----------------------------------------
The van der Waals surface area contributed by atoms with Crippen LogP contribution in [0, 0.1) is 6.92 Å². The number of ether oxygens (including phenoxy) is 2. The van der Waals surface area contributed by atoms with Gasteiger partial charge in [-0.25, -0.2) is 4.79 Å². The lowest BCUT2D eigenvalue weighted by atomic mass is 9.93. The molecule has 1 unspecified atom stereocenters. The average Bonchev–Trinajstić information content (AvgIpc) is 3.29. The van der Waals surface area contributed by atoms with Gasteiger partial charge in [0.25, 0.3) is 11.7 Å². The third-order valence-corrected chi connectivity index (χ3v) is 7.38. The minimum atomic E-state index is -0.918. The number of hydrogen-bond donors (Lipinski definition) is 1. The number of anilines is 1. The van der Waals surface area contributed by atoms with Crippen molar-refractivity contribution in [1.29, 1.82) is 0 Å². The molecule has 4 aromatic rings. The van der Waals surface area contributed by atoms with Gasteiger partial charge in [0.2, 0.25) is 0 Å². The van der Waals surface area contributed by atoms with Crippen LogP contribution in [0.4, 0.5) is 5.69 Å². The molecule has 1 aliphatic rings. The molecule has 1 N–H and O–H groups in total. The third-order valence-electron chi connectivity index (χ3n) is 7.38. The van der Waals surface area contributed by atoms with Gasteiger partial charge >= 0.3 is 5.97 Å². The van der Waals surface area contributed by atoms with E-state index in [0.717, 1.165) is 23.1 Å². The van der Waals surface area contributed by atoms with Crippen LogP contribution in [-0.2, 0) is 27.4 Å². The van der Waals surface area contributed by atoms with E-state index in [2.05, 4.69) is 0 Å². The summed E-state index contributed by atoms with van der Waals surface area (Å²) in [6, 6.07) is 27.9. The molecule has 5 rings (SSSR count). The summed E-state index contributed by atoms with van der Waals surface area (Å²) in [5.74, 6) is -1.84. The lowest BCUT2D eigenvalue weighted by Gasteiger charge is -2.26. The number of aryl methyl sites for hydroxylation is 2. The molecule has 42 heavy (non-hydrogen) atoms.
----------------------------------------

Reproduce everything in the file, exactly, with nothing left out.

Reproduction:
The van der Waals surface area contributed by atoms with Crippen LogP contribution in [0, 0.1) is 6.92 Å². The number of ether oxygens (including phenoxy) is 2. The van der Waals surface area contributed by atoms with Gasteiger partial charge in [-0.25, -0.2) is 4.79 Å². The lowest BCUT2D eigenvalue weighted by atomic mass is 9.93. The molecule has 1 unspecified atom stereocenters. The average Bonchev–Trinajstić information content (AvgIpc) is 3.29. The van der Waals surface area contributed by atoms with Gasteiger partial charge in [0.25, 0.3) is 11.7 Å². The third-order valence-corrected chi connectivity index (χ3v) is 7.38. The minimum atomic E-state index is -0.918. The number of hydrogen-bond donors (Lipinski definition) is 1. The number of anilines is 1. The van der Waals surface area contributed by atoms with Crippen molar-refractivity contribution in [1.29, 1.82) is 0 Å². The molecule has 4 aromatic rings. The van der Waals surface area contributed by atoms with Gasteiger partial charge in [0.2, 0.25) is 0 Å². The van der Waals surface area contributed by atoms with Crippen LogP contribution in [0.4, 0.5) is 5.69 Å². The molecule has 1 aliphatic rings. The molecule has 1 N–H and O–H groups in total. The third-order valence-electron chi connectivity index (χ3n) is 7.38. The van der Waals surface area contributed by atoms with Gasteiger partial charge >= 0.3 is 5.97 Å². The van der Waals surface area contributed by atoms with E-state index in [0.717, 1.165) is 23.1 Å². The van der Waals surface area contributed by atoms with Crippen LogP contribution in [-0.2, 0) is 27.4 Å². The van der Waals surface area contributed by atoms with E-state index in [2.05, 4.69) is 0 Å². The summed E-state index contributed by atoms with van der Waals surface area (Å²) in [6, 6.07) is 27.9. The molecule has 5 rings (SSSR count). The summed E-state index contributed by atoms with van der Waals surface area (Å²) in [5.74, 6) is -1.84. The lowest BCUT2D eigenvalue weighted by Gasteiger charge is -2.26. The number of aryl methyl sites for hydroxylation is 2. The molecule has 42 heavy (non-hydrogen) atoms.